Mar
27
2014
Volume
-

Energy & the Oilsands

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ABORIGINAL PERSPECTIVES CONFERENCE: GAINING A MORE BALANCED UNDERSTANDING OF THE ISSUES AND OPPORTUNITIES IN THIS REGION

Chief Boucher has 23 years in leadership and was first elected in Fort McKay First Nation in 1986. He is a storyteller, and a wise and well-rounded man. “Every great story has three main components: a beginning, middle and end. This story starts with a conversation between GP Gladu and myself in Calgary. We decided we wanted to work together and create something different,” says Chief Jim Boucher. He is referring to brainstorming for the Energy and the Oilsands – Aboriginal Perspectives conference held in January in Wood Buffalo, hosted by the Fort McKay First Nation and the Canadian Council for Aboriginal Business. It was the first event of its kind in Canada, perhaps in the whole world.

THE EVENT DREW 400 attendees including representation from the five local First Nations Peoples, Métis and leaders from industry and government. The topics discussed by panelists included the current state of affairs in relation to industry and the environment, Treaty Rights, past and present legal challenges, and the need to focus on consultations while navigating the future of resource development in this region. The words ‘planetary stewardship’ are still on mind. “We felt it was necessary to make the meaningful conversations happening with all involved parties and make them available to a broader audience,” says Chief Boucher.

“It was one of the better conferences I have attended. The theme was about importance of dialogue and about setting a cooperative frame of references for industry leaders and Aboriginal People, and perhaps to clarify that First Nations locally are pro development, but not at any cost.” says Todd Belot, who sits on the Executive Committee for the Circle for Aboriginal Relations (CFAR). The organization provides its members a network to assist in improving understanding of different perspectives. Understanding the Aboriginal Peoples perspective on industry development cannot be achieved by attending one conference. However it is a good place to start. The purpose of writing this article is to share just some of what I learned through participating and talking with those involved.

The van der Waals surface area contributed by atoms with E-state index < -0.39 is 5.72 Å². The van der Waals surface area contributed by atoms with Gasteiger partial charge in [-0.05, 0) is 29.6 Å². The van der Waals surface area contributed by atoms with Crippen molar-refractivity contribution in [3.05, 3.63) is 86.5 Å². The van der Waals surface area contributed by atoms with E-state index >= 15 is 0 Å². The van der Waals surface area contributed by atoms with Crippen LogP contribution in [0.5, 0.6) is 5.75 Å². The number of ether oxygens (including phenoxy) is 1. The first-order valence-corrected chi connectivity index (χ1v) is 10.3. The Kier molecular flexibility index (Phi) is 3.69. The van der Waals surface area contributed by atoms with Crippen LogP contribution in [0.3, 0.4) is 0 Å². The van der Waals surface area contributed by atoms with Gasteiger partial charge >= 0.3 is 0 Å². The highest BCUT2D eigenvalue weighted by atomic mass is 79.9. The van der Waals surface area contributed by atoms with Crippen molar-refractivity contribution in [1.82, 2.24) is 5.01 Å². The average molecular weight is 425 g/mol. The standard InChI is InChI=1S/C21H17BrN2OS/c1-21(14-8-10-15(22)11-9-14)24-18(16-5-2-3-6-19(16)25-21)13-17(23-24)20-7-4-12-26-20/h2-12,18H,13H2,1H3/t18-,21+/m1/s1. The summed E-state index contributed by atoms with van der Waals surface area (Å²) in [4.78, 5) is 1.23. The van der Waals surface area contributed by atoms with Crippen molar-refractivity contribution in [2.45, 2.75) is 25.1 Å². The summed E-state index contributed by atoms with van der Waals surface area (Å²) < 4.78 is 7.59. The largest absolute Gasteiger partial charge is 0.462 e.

“Every big meeting starts with a blessing by an Elder in our culture. That’s a tradition,” says Marie Adams an Athabasca Chipewyan First Nation Elder. She is one of 24 Treaty 8 Elders in Alberta and she has been part of this community for over 30 years. Some of her children and grandchildren still live here. I introduced myself to her after hearing her share the Native American Prayer at the conference. I called her afterwards to ask about the blessing and she invited me to pick up a copy at her home.

We sit down and chat about our lives in Fort McMurray over some bannock – a delicious traditional bread. She paints a picture that growing up living life along the trap lines in Western Canada was a much simpler time. I notice a photo in her living room, a picture of her with David Suzuki. When I inquire, “Oh that,” she says, “Well he heard I was part of the ‘Keepers of the Water’ group. When David Suzuki calls you up you don’t say no,” she jokes. She claims that she is neither an activist nor a protester; she believes she is just someone who cares. “You can’t be angry with industry in this area, it has built this community, it created the livelihood for the people who live here and jobs to put food on the tables of families here, but that does not mean you don’t pay attention to the impact of the work that is done, the impact development has on everything else,” she says.